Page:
Experts see double standard in U.S. Twitter arrest

NEW YORK (Reuters) - An arrest of a New Yorker for using Twitter to alert anti-capitalist protesters at the Group of 20 summit in Pittsburgh to police movements would be deemed a human rights violation if it happened in Iran or China and raises free speech concerns, experts and rights activists say.

A line of policemen blocks the street during a protest march during the G20 Summit in Pittsburgh, Pennsylvania September 25, 2009. REUTERS/Eric Thayer

Pittsburgh police arrested Elliot Madison, 41, on September 24, the first day of a meeting of leaders from the G20 rich and developing nations, and accused him of using the online social networking site to help protesters avoid apprehension.

Anti-capitalist protesters used Twitter, which allows people to publish 140-character text messages on the Internet, and cell phone text messages to organise rallies during the two-day meeting, clashing on several occasions with police.

“The same conduct in Iran or China during recent demonstrations would be called human right violations whereas here it’s called necessary crime control,” Vic Walczak, legal director of the American Civil Liberties Union of Pennsylvania, told Reuters. “It’s a real double standard.”

Twitter became a key form of communication in Iran amid the protests and clampdown that followed the country’s disputed June elections. The U.S. State Department even urged Twitter to delay a planned upgrade that would have cut service to Iran.

China has blocked access to online sites such as Twitter several times, including in May ahead of the 20th anniversary of the Tiananmen Square crackdown and again in July following ethnic unrest in the northwestern region of Xinjiang.

But the U.S. government’s Broadcasting Board of Governors, which runs Voice of America, is covertly testing technology in Iran and China that lets residents break through Internet censorship imposed up by their governments.

Laura DeNardis, executive director of Yale Law School’s Information Society Project, said the arrest of Madison could be used “by repressive countries who may be looking to crack down on technologies.”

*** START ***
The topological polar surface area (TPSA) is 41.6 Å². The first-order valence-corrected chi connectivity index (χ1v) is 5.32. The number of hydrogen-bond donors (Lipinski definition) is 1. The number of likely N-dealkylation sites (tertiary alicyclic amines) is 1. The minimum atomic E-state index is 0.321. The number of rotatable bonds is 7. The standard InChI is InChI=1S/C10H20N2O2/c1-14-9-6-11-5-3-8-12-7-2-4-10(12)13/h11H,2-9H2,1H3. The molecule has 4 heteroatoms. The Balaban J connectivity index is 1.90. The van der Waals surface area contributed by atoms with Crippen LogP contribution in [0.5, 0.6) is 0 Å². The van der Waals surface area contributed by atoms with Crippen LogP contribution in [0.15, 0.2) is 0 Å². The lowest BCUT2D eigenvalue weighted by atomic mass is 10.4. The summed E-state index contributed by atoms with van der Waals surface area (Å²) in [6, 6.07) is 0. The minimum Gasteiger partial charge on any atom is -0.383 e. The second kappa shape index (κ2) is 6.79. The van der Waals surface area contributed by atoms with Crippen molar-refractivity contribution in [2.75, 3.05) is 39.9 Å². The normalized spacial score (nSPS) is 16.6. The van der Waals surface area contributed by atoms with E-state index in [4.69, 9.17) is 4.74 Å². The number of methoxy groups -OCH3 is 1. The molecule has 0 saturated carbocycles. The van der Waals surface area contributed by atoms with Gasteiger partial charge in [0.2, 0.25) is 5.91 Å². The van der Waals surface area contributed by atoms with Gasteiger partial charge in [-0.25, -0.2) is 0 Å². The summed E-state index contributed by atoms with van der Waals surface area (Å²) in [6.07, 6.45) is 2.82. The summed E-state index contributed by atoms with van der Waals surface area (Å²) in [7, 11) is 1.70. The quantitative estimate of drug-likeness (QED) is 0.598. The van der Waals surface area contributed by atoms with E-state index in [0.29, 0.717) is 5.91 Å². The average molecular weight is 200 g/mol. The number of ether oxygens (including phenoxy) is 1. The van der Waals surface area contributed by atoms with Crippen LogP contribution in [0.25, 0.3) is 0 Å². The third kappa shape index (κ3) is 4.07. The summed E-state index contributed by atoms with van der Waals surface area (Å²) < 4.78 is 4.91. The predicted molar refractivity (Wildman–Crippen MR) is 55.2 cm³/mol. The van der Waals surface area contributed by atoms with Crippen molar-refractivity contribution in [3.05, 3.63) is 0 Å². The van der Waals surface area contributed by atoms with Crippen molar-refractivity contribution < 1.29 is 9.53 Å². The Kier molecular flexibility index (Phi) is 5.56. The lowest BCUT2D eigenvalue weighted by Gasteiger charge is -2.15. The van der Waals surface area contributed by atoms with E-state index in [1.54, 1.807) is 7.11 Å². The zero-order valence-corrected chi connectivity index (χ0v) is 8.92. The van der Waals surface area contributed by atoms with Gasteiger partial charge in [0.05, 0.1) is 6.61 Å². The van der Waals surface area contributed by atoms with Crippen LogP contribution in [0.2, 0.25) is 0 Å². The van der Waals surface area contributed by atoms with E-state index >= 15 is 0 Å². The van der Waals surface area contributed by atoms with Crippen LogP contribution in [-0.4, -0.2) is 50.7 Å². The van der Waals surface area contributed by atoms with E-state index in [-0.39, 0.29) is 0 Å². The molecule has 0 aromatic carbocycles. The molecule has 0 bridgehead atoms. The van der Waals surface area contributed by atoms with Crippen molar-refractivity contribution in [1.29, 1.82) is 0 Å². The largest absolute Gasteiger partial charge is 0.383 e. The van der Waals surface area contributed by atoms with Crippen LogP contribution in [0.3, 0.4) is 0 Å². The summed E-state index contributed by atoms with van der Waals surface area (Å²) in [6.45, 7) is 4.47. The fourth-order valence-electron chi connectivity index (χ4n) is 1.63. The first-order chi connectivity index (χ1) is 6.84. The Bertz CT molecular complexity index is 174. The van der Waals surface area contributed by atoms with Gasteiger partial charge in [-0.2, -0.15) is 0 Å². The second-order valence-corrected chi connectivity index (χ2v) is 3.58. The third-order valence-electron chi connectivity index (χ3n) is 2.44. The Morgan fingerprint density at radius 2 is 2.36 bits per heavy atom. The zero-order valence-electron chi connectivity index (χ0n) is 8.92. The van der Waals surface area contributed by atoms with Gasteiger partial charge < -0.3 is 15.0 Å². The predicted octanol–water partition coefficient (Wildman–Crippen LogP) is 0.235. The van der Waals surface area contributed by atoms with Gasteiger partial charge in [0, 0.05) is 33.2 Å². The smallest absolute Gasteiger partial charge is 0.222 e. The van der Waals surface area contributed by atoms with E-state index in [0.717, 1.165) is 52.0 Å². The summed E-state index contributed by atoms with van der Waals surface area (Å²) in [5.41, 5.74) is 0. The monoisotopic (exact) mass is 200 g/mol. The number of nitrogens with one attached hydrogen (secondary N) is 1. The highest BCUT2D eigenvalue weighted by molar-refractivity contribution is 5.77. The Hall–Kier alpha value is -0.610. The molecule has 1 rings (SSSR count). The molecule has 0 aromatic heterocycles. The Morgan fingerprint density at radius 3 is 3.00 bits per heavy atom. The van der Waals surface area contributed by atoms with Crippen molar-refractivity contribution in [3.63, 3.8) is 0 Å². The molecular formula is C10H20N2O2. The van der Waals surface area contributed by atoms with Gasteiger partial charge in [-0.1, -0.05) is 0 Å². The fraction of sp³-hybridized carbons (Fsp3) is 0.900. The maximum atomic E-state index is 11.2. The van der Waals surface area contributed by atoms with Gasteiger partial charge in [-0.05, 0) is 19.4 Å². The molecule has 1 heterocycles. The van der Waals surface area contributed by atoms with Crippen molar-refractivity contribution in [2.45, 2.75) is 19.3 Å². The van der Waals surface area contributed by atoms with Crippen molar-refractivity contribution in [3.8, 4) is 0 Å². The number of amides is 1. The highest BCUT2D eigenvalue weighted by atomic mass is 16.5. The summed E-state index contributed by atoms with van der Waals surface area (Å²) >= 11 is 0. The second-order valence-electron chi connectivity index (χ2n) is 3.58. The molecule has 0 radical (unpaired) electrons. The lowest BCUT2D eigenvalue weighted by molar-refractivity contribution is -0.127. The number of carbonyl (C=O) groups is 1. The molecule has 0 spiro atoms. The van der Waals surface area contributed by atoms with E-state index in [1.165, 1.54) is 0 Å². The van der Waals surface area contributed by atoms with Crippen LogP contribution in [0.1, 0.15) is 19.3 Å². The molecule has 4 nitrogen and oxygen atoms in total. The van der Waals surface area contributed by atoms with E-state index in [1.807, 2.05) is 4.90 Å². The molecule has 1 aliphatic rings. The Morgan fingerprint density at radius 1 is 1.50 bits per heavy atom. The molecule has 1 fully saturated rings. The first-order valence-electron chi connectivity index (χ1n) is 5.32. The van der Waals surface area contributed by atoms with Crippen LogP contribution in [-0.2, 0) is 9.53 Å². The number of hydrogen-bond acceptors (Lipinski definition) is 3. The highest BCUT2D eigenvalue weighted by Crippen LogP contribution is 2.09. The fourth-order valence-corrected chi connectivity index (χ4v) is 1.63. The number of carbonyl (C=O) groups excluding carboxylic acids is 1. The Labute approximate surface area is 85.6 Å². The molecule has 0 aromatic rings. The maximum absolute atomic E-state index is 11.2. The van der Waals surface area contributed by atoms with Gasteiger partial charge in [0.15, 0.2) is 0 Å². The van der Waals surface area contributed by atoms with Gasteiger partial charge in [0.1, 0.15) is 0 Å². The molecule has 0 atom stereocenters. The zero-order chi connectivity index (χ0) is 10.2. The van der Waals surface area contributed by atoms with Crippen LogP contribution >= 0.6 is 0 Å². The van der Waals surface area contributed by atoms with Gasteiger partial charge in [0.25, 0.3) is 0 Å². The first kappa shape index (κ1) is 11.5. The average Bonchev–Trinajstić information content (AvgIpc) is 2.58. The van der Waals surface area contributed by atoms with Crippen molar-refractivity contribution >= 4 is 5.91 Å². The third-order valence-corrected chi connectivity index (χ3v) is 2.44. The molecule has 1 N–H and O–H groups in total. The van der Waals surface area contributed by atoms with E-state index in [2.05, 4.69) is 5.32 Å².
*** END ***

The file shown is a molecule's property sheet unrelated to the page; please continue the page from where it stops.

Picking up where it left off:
“They might cite this as a justification for thwarting free speech in even more direct ways and for cracking down in cases like we saw in the Iranian election protests,” said DeNardis. “To me this seems like a double standard.”

“I’m sure that we’ll see this replicated and cited as a justification for much more repressive activity in other parts of the (United States),” she said.

Madison was arrested in a Pittsburgh motel, but authorities raided his home in the New York City borough of Queens on Thursday and his lawyer Martin Stolar went to Brooklyn Federal Court on Friday to ask for the return of property taken.

“It’s an outrageous use of criminal law to punish dissent, to punish speech, which tends to support dissent, and it is the most unique application of the criminal law to the use of Twitter that I have ever seen,” said Stolar.

“Essentially we have Elliot accused of taking publicly available information and giving it to another person in the public and then being charged with a crime for doing so,” he said. “I’m missing something here.”

The Pittsburgh Police criminal complaint said Madison used Twitter to direct protesters so they could avoid arrest and to inform them of police movements and actions.

The case could also have repercussions for the media, experts and activists say.

“It has the potential to discourage free speech,” said Walczak. “In this age of instant media coverage it has the potential to chill live reporting. This is just the rebroadcasting of information that’s otherwise publicly available, not too different from what the media were doing.”

Editing by Mark Egan